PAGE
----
The euro fell to its lowest level since June 2017 yesterday after the European Central Bank slashed its 2019 eurozone growth and inflation forecasts, with global stock markets also sinking on the downcast outlook.
The euro dropped 0.8% to $1.12 against the dollar at 1710 GMT following the ECB’s latest monetary policy meeting, where the bank also said interest rates would remain at historic lows until at least the end of the year, as had been expected.
ECB chief Mario Draghi warned that the eurozone was “coming out of, and maybe we still are in a period of continued weakness and pervasive uncertainty”.
Draghi pointed to “factors... mostly of external source”, including “the threat of protectionism” and “geopolitical considerations”.
Eurozone equities sunk lower after the announcement, with Frankfurt’s DAX 30 index closing down 0.6% at 11,517.80 points and the Paris CAC 40 slipping 0.4% at 5,267.92 points.
London’s benchmark FTSE 100 index meanwhile lost 0.5% in value at 7,157.55 points.
The EURO STOXX 50 closed 0.5% down at 3,308.85 points.
Wall Street followed suit, with the Dow Jones Industrial Average dropping 0.8% in midday trading.
Economist Marcel Fratzscher of Berlin-based think-tank DIW, “the ECB sent a surprisingly clear warning signal today.”
“The eurozone economy is weakening noticeably and risks are rising.”
Economist Florian Hense of Berenberg bank agreed, saying that “previously, the ECB may have seen the glass half-full.
With today’s moves, it switched viewing the glass as half-empty.”
The ECB also announced it would renew its “TLTRO” scheme, which allows banks to get super-cheap loans, in a bid to help support the eurozone economy and keep credit flowing.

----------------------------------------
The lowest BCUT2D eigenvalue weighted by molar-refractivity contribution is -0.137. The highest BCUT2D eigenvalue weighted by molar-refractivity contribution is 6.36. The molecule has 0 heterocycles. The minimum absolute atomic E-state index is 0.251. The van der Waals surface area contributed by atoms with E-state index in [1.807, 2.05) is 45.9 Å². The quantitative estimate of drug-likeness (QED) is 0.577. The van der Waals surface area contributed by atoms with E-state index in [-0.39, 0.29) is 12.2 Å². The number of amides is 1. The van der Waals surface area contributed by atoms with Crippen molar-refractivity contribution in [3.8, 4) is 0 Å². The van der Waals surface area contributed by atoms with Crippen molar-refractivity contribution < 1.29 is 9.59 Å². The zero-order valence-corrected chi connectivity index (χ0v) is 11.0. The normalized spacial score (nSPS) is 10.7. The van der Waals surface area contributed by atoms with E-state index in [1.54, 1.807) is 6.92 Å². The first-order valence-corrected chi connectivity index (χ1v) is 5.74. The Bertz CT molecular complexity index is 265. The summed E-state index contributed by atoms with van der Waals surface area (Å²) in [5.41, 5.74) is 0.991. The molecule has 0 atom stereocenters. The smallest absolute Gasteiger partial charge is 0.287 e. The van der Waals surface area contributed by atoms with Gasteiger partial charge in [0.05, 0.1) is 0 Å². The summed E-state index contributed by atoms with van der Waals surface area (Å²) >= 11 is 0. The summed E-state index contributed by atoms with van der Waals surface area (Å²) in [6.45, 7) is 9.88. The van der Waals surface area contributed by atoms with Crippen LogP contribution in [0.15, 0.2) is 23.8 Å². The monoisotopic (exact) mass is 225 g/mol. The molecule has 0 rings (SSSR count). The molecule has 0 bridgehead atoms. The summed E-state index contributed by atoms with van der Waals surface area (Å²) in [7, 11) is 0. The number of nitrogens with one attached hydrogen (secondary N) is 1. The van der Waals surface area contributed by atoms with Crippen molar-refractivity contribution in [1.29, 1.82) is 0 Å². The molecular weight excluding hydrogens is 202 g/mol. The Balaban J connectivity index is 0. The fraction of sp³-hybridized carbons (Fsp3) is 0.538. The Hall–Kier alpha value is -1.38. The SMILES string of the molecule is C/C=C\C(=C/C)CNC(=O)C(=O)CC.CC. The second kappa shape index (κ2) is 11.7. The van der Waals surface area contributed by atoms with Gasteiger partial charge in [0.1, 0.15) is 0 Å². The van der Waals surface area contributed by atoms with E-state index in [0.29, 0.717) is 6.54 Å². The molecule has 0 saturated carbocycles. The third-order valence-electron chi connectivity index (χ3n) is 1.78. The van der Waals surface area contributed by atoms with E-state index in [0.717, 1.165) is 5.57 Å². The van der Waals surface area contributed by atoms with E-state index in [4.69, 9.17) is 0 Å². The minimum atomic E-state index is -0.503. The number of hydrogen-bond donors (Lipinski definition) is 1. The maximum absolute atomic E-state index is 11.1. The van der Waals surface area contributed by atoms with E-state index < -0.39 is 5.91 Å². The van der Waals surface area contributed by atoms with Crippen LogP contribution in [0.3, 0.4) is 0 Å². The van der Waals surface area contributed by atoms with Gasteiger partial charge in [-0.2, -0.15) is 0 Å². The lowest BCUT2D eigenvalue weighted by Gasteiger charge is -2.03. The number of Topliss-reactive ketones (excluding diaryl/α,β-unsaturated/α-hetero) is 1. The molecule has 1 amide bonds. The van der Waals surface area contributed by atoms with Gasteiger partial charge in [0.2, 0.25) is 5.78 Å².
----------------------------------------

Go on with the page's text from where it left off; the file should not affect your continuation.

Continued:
European bank stocks fell sharply on the news.
However similar drops followed the announcement of previous TLTRO schemes in September 2014 and June 2016, Frederic Rozier, an asset manager at Mirabaud France in Paris, told AFP.
Unveiling the updated forecasts, Draghi said the bank now expects the eurozone’s economy to expand by just 1.1% this year, down from the previous estimate of 1.7%.
He also said inflation would slow to 1.2% this year, compared with the 1.6% previously forecast, pushing the ECB farther from its target of just under 2.0%.
Meanwhile a slowdown in emerging markets like China, which earlier this week pared its own growth forecasts, provided further signs of weakness in the global economy.
The United States has also had a series of mixed economic reports, with the Department of Labour reporting yesterday that weekly jobless claims dipped by 3,000 to 223,000.
The report comes ahead of today’s key jobs report for February.
Analysts expect the US added 173,000 jobs last month and that the unemployment rate dipped to 3.8% from 4.0%.
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